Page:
Paul has been a fierce critic of Fauci, blaming him for falsely denying that the Government has funded "gain-of-function" research at the Wuhan Institute of Virology, where Paul thinks COVID-19 started. Fauci has denied this and proceeded to do so in no uncertain terms.
"Dr. Fauci, I don't expect you today to admit that you approved of NIH funding for a gain of function research in Wuhan, but your repeated denials have worn thin," Paul told Fauci as a precursor to his questioning, stating that the National Institutes of Health confirmed that it funded a grant to EcoHealth Alliance with a sub-award to the Wuhan lab. Paul said that as part of this work, he engaged in experiments in Wuhan that led to the creation of viruses that did not simply happen in nature and increased in deadliness.
"The facts are clear. The NIH did find gain of function research in Wuhan despite your protestations," Paul, a Republican from Kentucky, went on, explaining that Fauci's "persistent denials … are not simply a stain on your reputation but are clear and present danger to the country and to the world."
Fauci has claimed that the viruses examined at Wuhan that the NIH funded "could not possibly have turned into SARS-CoV-2." Paul said the research in Wuhan "could cause a pandemic even worse the next time." He alleged that COVID-19 could have been created from a virus that Chinese officials have not disclosed.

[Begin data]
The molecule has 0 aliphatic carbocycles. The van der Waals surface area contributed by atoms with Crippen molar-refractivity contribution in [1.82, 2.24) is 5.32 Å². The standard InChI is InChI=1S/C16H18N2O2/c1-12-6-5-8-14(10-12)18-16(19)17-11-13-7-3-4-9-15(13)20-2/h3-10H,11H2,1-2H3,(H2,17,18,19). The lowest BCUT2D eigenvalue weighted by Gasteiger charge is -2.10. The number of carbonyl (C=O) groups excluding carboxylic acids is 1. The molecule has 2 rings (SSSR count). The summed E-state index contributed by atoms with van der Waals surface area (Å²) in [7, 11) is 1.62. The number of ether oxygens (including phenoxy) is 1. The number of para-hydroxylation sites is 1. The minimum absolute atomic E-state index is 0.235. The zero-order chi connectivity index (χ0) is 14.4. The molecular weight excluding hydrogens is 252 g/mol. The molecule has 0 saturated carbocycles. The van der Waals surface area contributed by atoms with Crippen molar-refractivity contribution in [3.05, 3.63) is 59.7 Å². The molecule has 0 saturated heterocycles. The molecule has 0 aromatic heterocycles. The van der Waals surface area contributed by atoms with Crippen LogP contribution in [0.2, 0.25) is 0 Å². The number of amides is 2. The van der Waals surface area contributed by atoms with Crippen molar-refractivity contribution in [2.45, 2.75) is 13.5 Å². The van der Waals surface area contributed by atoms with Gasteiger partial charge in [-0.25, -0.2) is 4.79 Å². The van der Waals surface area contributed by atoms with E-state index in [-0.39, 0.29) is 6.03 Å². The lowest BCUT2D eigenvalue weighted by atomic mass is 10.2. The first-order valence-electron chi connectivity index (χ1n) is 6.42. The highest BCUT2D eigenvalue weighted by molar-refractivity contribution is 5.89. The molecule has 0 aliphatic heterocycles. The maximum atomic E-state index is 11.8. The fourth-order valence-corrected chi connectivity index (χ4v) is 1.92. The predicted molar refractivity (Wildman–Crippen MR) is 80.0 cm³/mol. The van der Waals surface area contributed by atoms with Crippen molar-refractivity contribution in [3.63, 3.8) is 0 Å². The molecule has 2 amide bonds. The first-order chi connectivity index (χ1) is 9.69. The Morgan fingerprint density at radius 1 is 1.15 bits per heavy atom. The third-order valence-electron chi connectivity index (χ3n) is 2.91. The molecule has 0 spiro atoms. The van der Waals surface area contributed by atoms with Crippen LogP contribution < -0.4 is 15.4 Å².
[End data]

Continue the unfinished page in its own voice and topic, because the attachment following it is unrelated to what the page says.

"Will you today finally take some responsibility for funding gain-of-function research in Wuhan?" Paul asked.
"Senator, with all due respect, I disagree with so many of the things that you've said," Fauci said to begin his response. He proceeded to say that "gain-of-function" is "a very nebulous term" that outside parties have worked on assigning "a more precise definition."
Up until recently, the NIH website had a section that discussed gain-of-function research, giving a broad definition of "a type of research that modifies a biological agent so that it confers new or enhanced activity to that agent."
On Oct. 20, the NIH removed that section from its website, substituting it with one that discusses "enhanced potential pandemic pathogen" research, which is defined as "research that may be reasonably anticipated to create, transfer or use potential pandemic pathogens resulting from the enhancement of a pathogen's transmissibility and/or virulence in humans."